His untiring and phenomenal services for over 50 years, were acknowledged with the title of Wazir in 1960. During his last visit to Karachi, Prince Aly S. Khan called for him and talked with him. In 1960, he virtually retired from the jamati activities.

In 1964, his health deteriorated, he submitted a mehmani through Captain Varas Amir Ali Karim (1910-1978), the estate agent of the Imam in Pakistan. The Imam sent following message for him: -

October 6, 1964:

I have received your letter of 7th September, and I give my best paternal maternal loving blessings to Vazir Alimohamed J. Chunara and his wife Jenabai for service with best loving blessings for their health.

Kindly convey my best loving blessings to Vazir Chunara for his past devoted services and good work for my jamats in Pakistan.

Wazir Ali Muhammad Jan Muhammad Chunara died in Karachi after a long span of 85 years on March 23, 1966. The Imam sent following message on April 7, 1966: -

'I send my best paternal maternal loving blessings for the soul of late Vazir Chunara, and I pray that his soul may rest in eternal peace. Late Vazir Chunara's devoted services to my jamats of Bombay and Karachi will always be remembered by all. He was an example and a pillar of strength for so many years of fruitful service.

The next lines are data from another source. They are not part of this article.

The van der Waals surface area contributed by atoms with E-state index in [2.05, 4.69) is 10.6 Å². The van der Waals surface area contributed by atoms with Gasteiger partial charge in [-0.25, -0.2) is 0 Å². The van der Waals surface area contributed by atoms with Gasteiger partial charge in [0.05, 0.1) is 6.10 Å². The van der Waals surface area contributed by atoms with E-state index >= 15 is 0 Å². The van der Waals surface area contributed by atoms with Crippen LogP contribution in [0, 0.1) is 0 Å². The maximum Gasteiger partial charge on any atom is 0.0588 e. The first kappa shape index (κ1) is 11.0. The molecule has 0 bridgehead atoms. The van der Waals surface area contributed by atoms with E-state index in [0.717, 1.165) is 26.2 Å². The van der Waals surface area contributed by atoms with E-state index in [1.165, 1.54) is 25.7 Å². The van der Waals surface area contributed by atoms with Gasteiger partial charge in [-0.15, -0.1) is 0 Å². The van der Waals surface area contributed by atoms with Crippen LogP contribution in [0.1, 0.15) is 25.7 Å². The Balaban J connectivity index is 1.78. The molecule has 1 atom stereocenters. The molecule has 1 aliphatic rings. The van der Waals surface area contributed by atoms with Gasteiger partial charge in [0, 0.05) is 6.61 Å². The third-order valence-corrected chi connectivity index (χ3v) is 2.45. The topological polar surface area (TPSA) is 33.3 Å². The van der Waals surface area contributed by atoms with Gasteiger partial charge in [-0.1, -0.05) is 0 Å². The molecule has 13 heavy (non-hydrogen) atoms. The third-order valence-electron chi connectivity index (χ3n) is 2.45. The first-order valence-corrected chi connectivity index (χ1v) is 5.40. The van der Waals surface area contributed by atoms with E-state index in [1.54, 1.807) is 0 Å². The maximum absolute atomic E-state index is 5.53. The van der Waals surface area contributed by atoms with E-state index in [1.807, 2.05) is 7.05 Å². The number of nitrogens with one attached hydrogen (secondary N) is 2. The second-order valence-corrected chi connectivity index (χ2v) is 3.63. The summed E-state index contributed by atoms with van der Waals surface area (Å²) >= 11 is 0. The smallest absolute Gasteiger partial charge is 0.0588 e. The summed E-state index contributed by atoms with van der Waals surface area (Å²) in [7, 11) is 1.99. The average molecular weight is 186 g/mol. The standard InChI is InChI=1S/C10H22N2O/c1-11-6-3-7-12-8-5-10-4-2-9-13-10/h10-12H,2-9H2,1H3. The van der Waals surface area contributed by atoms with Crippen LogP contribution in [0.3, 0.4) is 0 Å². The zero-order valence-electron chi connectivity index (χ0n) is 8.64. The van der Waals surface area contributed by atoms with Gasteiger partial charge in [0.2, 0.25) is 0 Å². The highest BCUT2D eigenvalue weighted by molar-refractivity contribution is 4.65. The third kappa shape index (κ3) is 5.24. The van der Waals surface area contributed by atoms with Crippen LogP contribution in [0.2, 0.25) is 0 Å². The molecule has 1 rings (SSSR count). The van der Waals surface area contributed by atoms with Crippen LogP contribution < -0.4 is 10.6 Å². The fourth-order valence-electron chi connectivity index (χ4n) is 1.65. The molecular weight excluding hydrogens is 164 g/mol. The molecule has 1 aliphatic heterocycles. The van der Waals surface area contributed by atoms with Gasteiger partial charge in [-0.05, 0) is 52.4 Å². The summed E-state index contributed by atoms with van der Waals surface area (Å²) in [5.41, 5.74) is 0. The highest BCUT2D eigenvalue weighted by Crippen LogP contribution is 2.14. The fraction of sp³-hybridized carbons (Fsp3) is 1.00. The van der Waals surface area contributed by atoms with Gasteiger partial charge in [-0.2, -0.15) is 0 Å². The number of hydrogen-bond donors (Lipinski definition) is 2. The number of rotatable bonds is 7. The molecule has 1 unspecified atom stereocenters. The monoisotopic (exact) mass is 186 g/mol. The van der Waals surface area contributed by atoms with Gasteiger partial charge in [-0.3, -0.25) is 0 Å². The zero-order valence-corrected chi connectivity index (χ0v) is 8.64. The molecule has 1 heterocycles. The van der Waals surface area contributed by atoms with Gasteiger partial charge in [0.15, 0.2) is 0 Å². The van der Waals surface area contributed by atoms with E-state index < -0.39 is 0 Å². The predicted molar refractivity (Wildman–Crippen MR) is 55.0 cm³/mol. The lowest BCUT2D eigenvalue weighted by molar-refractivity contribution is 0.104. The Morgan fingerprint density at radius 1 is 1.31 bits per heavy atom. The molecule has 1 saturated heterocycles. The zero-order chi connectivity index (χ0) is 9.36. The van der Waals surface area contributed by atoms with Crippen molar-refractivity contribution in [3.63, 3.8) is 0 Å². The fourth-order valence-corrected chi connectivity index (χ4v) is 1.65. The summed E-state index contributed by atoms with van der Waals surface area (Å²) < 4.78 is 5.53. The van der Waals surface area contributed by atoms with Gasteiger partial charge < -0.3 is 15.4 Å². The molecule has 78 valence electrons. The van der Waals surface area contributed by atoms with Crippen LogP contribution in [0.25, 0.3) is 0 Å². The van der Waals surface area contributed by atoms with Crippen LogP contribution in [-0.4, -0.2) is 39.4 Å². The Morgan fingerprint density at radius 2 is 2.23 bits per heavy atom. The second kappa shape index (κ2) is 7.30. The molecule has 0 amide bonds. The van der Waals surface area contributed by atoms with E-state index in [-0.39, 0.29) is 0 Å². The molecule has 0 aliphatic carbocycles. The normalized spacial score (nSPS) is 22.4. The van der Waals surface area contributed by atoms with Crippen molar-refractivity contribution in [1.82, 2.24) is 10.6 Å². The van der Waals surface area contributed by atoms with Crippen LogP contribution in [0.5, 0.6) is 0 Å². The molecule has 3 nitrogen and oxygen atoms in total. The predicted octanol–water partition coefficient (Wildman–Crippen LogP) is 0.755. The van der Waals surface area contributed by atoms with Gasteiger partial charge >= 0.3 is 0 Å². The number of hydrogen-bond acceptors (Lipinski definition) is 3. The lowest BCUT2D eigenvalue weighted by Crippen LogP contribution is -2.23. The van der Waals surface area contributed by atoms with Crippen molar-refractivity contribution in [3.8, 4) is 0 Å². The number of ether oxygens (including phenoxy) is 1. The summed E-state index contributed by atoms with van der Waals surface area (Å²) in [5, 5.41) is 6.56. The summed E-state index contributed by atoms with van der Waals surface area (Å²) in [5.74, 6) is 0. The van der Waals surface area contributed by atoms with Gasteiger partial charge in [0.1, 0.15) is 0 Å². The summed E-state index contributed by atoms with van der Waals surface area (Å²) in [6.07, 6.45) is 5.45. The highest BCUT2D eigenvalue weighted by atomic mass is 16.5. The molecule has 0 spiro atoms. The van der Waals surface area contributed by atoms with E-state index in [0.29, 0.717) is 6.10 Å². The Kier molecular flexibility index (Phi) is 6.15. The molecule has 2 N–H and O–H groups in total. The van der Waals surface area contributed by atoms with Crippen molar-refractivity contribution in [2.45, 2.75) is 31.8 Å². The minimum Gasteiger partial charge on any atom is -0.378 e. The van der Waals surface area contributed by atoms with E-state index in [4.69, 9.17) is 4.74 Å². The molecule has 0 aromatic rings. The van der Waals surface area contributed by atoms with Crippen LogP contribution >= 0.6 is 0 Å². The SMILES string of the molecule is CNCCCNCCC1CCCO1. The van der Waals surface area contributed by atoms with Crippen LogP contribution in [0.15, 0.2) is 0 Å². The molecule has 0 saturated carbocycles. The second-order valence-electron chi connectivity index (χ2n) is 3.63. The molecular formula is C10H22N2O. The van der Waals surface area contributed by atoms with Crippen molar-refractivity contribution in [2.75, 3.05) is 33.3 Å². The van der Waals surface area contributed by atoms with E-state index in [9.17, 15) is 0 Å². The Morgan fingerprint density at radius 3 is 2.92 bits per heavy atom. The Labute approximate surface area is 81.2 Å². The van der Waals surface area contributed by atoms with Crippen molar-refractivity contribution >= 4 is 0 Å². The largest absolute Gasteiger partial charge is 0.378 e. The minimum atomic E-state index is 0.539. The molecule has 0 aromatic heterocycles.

I give my best paternal maternal loving blessings to all the members of late Vazir Chunara's family for courage and fortitude in their great loss. I am sure that they will continue in the footsteps of the late Vazir, and that they will find great happiness and satisfaction in doing so.'

Wazir Ali Muhammad Jan Muhammad Chunara was a versatile litterateur and journalist. He was frank, impartial, far-sighted, balanced, warm-hearted, thoughtful, dedicated to the service of the community. He possessed superior abilities and was well informed in literature. He had few encounters with the Arya Samaj and sustained literally contests with them on several occasions. His memory being so tenacious that he had only to read once, in order to learn it by heart.

He was a frequent contributor to the periodicals, and also produced a galaxy of books, such as 'Elahi Mat,' 'Khat Nirinjan' of Pir Sadruddin, 'Chunara'no Chabuk (1920), 'Khuli Chithi'nu Bhoparu' (Bombay, 1917), 'Fatimite Khilafat' (Bombay, 1918), 'Isha'at-i Islam etal-i Shu?' (1923), 'Alamut'no Yodho' (Bombay, 1924), 'Arabia ane Imamate' (Bombay, 1919), 'Adam thi Ali' (Bombay, 1920), 'Haqiqi Ismaili Aino' (Bombay, 1917), etc. He also published following books after joining the Recreation Club Institute: - 'Ilahi Mat,' 'Ismaili Nar Ratano' (1931), 'Ismaili Virlao' (1932), 'Nurun Mubin' (1936), etc.